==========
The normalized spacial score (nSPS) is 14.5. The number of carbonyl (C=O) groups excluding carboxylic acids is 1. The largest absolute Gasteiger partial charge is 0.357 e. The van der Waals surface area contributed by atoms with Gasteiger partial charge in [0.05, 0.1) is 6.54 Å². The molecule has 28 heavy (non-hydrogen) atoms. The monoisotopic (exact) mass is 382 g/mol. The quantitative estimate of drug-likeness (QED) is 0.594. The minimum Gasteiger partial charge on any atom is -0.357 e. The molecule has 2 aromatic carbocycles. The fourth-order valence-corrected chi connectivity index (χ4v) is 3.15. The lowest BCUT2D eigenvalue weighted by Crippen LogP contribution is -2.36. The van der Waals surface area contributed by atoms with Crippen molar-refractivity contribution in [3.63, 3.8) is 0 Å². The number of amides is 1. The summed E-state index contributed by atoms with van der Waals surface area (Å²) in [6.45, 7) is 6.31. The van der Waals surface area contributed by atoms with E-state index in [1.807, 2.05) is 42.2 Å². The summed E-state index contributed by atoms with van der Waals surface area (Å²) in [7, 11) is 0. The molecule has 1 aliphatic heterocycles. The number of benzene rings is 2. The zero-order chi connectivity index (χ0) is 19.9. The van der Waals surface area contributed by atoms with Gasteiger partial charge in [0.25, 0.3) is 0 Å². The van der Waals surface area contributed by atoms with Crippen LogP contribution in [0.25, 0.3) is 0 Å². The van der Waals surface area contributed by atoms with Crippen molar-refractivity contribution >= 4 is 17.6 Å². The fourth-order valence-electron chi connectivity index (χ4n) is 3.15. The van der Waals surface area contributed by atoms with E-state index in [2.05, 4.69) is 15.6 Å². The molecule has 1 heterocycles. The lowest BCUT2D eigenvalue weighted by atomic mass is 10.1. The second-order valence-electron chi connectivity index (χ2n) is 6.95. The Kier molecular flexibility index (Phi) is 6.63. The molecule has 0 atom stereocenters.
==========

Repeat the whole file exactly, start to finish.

The normalized spacial score (nSPS) is 14.5. The number of carbonyl (C=O) groups excluding carboxylic acids is 1. The largest absolute Gasteiger partial charge is 0.357 e. The van der Waals surface area contributed by atoms with Gasteiger partial charge in [0.05, 0.1) is 6.54 Å². The molecule has 28 heavy (non-hydrogen) atoms. The monoisotopic (exact) mass is 382 g/mol. The quantitative estimate of drug-likeness (QED) is 0.594. The minimum Gasteiger partial charge on any atom is -0.357 e. The molecule has 2 aromatic carbocycles. The fourth-order valence-corrected chi connectivity index (χ4v) is 3.15. The lowest BCUT2D eigenvalue weighted by Crippen LogP contribution is -2.36. The van der Waals surface area contributed by atoms with Crippen molar-refractivity contribution in [3.63, 3.8) is 0 Å². The number of amides is 1. The summed E-state index contributed by atoms with van der Waals surface area (Å²) in [6.45, 7) is 6.31. The van der Waals surface area contributed by atoms with E-state index in [1.807, 2.05) is 42.2 Å². The summed E-state index contributed by atoms with van der Waals surface area (Å²) in [7, 11) is 0. The molecule has 1 aliphatic heterocycles. The number of benzene rings is 2. The zero-order chi connectivity index (χ0) is 19.9. The van der Waals surface area contributed by atoms with Gasteiger partial charge in [0.25, 0.3) is 0 Å². The van der Waals surface area contributed by atoms with Crippen LogP contribution in [0.25, 0.3) is 0 Å². The van der Waals surface area contributed by atoms with Crippen molar-refractivity contribution >= 4 is 17.6 Å². The fourth-order valence-electron chi connectivity index (χ4n) is 3.15. The van der Waals surface area contributed by atoms with E-state index in [2.05, 4.69) is 15.6 Å². The molecule has 1 heterocycles. The lowest BCUT2D eigenvalue weighted by atomic mass is 10.1. The second-order valence-electron chi connectivity index (χ2n) is 6.95. The Kier molecular flexibility index (Phi) is 6.63. The molecule has 0 atom stereocenters.